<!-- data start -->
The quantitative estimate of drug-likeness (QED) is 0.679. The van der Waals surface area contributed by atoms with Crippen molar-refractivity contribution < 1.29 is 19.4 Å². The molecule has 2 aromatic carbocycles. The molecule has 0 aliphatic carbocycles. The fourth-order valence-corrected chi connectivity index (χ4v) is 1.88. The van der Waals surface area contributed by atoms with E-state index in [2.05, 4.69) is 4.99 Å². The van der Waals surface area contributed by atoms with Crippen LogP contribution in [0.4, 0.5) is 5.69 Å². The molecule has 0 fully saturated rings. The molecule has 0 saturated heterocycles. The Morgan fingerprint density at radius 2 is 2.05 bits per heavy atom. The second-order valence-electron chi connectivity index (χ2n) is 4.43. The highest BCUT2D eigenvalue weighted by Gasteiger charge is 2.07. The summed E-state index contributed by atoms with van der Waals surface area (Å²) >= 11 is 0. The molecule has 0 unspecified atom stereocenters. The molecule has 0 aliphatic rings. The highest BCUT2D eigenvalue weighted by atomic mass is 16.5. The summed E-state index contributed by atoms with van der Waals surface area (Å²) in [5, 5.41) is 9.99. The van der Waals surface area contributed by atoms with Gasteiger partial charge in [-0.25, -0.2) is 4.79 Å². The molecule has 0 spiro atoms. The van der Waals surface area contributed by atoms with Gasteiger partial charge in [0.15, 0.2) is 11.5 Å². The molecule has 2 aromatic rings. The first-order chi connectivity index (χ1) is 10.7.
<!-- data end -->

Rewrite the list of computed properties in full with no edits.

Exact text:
The quantitative estimate of drug-likeness (QED) is 0.679. The van der Waals surface area contributed by atoms with Crippen molar-refractivity contribution < 1.29 is 19.4 Å². The molecule has 2 aromatic carbocycles. The molecule has 0 aliphatic carbocycles. The fourth-order valence-corrected chi connectivity index (χ4v) is 1.88. The van der Waals surface area contributed by atoms with E-state index in [2.05, 4.69) is 4.99 Å². The van der Waals surface area contributed by atoms with Crippen LogP contribution in [0.4, 0.5) is 5.69 Å². The molecule has 0 fully saturated rings. The molecule has 0 saturated heterocycles. The Morgan fingerprint density at radius 2 is 2.05 bits per heavy atom. The second-order valence-electron chi connectivity index (χ2n) is 4.43. The highest BCUT2D eigenvalue weighted by Gasteiger charge is 2.07. The summed E-state index contributed by atoms with van der Waals surface area (Å²) >= 11 is 0. The molecule has 0 unspecified atom stereocenters. The molecule has 0 aliphatic rings. The highest BCUT2D eigenvalue weighted by atomic mass is 16.5. The summed E-state index contributed by atoms with van der Waals surface area (Å²) in [5, 5.41) is 9.99. The van der Waals surface area contributed by atoms with Gasteiger partial charge in [-0.25, -0.2) is 4.79 Å². The molecule has 0 spiro atoms. The van der Waals surface area contributed by atoms with Gasteiger partial charge in [0.15, 0.2) is 11.5 Å². The molecule has 2 aromatic rings. The first-order chi connectivity index (χ1) is 10.7.